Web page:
Meteor.js CodeMash Staff Application

Scott ZischerkNote: If you have interest in checking out the project, you can find it here:


If you’re not familiar with CodeMash, it’s a technology conference hosted at the Kalahari Resort & Indoor Water Park in Sandusky, OH:

CodeMash is a unique event that will educate developers on current practices, methodologies, and technology trends in a variety of platforms and development languages such as Java, .NET, Ruby, Python and PHP.

A couple of years ago I took over the role of Committee Chair for the volunteers, which basically means that I’m the CCW (Chief Cat Wrangler).  Last year I had 32 volunteers under my watch, and this year I had over 40.  Volunteer duties include: session proctoring, manning the registration and sponsorship desks, coat check and other miscellaneous tasks.

In the past, scheduling , proctoring, and checking in was a manual process.  I spent half a week for CodeMash 2015 working on the schedule and even came up with a process for checking volunteers into their shifts.  Since last year, I started putting a lot of thought into how to make this process of scheduling and checking in easier and a bit more automated.

In the end, I came up with the idea of creating an application to facilitate the process and called it the CodeMash Staff Application.

It was designed to:

  • Import session and shift data from web services and csv files
  • Allow multiple users and groups
  • Automatically assign these users to the sessions and shifts
  • Show the users their personal schedule
  • Allow users to check into their shifts
  • For sessions, allow users to record start and end times for sessions as well as attendance


We started the project as a group activity at my company.  We were debating which technology stack we should use to write the application.  We threw out angular, backbone and ember before someone mentioned Meteor.  I had never heard of Meteor before, so what better excuse to check it out? I found that Meteor was a full stack JavaScript framework that uses WebSockets and MongoDB to build a very reactive experience.  This was perfect for what I needed it for!  So, we decided to go with Meteor as our framework.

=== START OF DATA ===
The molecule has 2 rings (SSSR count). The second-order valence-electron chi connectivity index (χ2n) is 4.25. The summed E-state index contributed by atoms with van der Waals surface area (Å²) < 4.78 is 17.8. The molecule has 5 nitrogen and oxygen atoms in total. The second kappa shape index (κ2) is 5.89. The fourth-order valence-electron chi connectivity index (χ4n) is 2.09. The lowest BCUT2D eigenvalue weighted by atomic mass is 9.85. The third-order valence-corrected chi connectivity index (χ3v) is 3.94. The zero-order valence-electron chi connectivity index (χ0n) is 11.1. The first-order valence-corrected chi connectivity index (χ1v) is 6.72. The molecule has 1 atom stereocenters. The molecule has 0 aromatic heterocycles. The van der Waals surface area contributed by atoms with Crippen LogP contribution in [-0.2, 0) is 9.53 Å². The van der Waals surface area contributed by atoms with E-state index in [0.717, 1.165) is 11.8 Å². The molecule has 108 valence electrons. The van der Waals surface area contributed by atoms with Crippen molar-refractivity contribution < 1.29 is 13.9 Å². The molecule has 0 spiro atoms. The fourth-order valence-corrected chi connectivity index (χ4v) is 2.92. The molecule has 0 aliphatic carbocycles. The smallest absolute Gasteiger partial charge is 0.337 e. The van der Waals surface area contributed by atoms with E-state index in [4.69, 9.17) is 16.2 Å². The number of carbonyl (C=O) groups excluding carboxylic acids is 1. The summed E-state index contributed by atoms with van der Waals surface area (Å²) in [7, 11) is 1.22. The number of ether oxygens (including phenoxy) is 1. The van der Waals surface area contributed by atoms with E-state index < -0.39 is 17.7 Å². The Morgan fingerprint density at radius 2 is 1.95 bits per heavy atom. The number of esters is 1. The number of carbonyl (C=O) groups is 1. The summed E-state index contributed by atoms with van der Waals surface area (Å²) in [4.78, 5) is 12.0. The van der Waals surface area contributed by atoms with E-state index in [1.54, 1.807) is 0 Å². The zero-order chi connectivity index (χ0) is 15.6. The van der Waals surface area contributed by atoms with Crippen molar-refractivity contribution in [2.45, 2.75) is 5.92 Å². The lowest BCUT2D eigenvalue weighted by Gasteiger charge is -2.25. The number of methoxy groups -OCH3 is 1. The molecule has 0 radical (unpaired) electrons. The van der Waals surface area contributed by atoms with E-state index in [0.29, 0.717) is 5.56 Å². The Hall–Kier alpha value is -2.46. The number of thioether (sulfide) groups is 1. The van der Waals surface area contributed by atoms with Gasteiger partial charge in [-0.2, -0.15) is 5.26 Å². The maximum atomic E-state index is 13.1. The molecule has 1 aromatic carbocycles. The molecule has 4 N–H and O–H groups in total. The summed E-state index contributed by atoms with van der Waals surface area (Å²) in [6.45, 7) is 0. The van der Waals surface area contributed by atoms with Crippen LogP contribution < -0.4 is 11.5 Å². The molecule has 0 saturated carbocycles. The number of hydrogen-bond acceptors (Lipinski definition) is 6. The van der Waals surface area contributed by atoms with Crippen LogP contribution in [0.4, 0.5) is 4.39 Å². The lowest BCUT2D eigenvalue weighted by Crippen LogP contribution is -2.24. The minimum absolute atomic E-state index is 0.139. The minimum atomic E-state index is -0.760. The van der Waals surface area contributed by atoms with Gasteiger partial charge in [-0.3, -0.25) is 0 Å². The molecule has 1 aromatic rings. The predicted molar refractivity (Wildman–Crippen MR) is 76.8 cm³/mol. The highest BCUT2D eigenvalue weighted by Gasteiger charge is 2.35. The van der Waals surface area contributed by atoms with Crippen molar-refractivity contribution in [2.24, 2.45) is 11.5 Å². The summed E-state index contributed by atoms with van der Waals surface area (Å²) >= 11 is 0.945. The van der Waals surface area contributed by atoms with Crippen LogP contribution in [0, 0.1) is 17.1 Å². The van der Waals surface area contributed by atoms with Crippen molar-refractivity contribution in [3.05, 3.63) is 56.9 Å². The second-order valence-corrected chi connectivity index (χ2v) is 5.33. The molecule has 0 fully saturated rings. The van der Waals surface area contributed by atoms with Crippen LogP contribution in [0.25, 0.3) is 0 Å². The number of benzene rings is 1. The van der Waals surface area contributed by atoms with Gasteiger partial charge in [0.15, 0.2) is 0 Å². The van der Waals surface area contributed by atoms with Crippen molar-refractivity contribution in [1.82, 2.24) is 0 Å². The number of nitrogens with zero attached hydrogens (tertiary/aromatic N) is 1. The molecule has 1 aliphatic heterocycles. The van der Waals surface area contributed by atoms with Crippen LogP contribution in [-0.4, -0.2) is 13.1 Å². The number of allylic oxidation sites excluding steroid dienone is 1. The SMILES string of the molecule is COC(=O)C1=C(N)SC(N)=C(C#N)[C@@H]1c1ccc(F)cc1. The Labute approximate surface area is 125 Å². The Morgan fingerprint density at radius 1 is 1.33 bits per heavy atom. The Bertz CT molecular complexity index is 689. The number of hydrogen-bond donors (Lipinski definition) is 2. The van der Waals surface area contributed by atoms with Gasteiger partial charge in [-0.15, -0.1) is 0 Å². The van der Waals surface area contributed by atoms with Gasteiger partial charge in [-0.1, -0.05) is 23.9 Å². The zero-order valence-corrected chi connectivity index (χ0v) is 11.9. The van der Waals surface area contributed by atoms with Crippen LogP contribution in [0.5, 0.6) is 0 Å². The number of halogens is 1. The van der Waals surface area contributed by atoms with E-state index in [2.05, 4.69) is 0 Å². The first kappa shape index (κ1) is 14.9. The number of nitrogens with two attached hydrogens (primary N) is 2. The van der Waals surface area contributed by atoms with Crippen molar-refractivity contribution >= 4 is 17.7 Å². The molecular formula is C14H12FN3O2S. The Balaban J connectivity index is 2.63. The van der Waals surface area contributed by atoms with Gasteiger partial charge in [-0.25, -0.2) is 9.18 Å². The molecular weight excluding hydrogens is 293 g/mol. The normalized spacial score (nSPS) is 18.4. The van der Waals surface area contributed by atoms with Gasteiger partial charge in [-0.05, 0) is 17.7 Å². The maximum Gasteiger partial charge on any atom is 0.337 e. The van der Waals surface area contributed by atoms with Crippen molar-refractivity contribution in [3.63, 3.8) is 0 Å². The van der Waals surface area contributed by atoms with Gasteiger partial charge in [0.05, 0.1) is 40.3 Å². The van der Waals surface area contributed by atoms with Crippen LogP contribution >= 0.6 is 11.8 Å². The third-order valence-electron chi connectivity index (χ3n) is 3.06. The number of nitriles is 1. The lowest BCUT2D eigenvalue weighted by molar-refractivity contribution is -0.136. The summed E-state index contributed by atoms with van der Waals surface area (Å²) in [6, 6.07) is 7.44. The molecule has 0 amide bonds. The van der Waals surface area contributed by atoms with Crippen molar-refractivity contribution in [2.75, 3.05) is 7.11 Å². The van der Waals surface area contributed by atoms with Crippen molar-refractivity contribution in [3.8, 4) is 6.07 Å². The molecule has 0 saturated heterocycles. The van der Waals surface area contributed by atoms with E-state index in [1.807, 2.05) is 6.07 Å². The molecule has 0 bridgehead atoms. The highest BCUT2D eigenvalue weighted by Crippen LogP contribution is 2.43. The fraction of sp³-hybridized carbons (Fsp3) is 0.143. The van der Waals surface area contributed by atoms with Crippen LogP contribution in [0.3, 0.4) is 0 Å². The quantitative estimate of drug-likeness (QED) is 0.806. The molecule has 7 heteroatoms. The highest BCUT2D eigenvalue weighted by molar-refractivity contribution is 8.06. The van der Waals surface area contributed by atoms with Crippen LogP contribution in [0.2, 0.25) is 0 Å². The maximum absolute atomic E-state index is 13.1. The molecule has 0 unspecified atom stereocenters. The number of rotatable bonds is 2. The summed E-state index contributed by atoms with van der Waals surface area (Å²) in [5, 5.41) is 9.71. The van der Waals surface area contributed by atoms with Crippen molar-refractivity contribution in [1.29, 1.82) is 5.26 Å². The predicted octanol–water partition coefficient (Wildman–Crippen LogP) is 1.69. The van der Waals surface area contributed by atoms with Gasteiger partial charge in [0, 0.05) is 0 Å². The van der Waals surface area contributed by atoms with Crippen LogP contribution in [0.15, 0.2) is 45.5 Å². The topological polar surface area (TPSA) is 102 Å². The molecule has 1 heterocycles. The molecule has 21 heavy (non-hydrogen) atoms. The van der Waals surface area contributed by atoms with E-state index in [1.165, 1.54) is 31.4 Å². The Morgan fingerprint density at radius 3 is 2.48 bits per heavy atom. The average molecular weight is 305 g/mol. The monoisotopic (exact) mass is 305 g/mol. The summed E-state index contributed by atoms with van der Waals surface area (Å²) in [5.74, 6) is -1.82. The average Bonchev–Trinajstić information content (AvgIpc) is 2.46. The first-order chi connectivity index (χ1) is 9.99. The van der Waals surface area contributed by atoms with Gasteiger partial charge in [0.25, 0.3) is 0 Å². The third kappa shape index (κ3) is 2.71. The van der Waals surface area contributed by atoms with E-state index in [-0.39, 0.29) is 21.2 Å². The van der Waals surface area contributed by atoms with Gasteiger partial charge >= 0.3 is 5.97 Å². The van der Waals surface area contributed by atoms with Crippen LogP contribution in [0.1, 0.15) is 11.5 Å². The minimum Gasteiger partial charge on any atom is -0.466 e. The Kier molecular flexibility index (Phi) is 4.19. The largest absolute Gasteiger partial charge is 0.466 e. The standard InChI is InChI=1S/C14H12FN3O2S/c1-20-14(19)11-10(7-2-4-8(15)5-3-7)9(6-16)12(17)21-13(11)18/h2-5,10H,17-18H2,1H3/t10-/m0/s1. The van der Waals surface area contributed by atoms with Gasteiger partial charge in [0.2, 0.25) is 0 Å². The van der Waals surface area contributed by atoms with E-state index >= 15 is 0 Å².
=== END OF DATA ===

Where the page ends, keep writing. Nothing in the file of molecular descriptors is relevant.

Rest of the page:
Getting Meteor set up on my Windows system was as easy as using the Meteor Windows Installer.  I then went through the first tutorial, creating my first Meteor application within minutes.  From there I started working on the CodeMash Staff application with my team.  It was pretty easy and within a few short weeks (working on it only a few hours each week) we had a working prototype.  We finished up over the holiday break in December and were ready for the conference the first week of January.

I originally had plans to make it a Cordova application, but in the end I ran out of time and was actually glad that I didn’t, as I had to make updates to the application a few times during the week.

Screen Shots of user application:


Screen shot of the admin dashboard:


In Practice

I took the app to the conference and tried it out.  It worked great for the most part with some minor bugs that I worked out on-the-fly.

Meteor was great to work with for this small application, and the updates to the Mongo database caused the clients page to be updated almost immediately!  I was able to just keep my dashboard open and the check-ins just changed from gray to green on my screen as they came in.  No refreshing or polling the server.

I got compliments from the volunteers and the Speaker Committee Chairs as well.  At the end of the conference, I was able to export the session data and give it to the Speaker Committee Chair for further analysis.


In Closing

I would definitely use Meteor again for applications like this, although I have not tested how it scales.

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